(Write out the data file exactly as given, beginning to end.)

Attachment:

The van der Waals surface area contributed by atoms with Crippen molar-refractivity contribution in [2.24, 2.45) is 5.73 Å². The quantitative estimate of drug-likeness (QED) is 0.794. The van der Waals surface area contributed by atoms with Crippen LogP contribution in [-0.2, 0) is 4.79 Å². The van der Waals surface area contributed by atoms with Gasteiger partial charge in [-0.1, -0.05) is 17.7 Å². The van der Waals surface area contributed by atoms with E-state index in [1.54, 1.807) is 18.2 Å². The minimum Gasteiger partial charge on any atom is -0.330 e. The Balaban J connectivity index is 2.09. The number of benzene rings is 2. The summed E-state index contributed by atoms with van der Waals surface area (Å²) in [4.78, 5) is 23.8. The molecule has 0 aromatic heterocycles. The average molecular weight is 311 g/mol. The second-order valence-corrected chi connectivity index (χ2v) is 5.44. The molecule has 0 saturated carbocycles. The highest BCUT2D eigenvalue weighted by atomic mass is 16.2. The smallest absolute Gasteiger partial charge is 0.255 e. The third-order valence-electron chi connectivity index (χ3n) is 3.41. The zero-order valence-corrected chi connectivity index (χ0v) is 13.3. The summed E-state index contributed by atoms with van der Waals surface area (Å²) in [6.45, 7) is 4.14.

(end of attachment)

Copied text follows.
The van der Waals surface area contributed by atoms with Crippen molar-refractivity contribution in [2.24, 2.45) is 5.73 Å². The quantitative estimate of drug-likeness (QED) is 0.794. The van der Waals surface area contributed by atoms with Crippen LogP contribution in [-0.2, 0) is 4.79 Å². The van der Waals surface area contributed by atoms with Gasteiger partial charge in [-0.1, -0.05) is 17.7 Å². The van der Waals surface area contributed by atoms with E-state index in [1.54, 1.807) is 18.2 Å². The minimum Gasteiger partial charge on any atom is -0.330 e. The Balaban J connectivity index is 2.09. The number of benzene rings is 2. The summed E-state index contributed by atoms with van der Waals surface area (Å²) in [4.78, 5) is 23.8. The molecule has 0 aromatic heterocycles. The average molecular weight is 311 g/mol. The second-order valence-corrected chi connectivity index (χ2v) is 5.44. The molecule has 0 saturated carbocycles. The highest BCUT2D eigenvalue weighted by atomic mass is 16.2. The smallest absolute Gasteiger partial charge is 0.255 e. The third-order valence-electron chi connectivity index (χ3n) is 3.41. The zero-order valence-corrected chi connectivity index (χ0v) is 13.3. The summed E-state index contributed by atoms with van der Waals surface area (Å²) in [6.45, 7) is 4.14.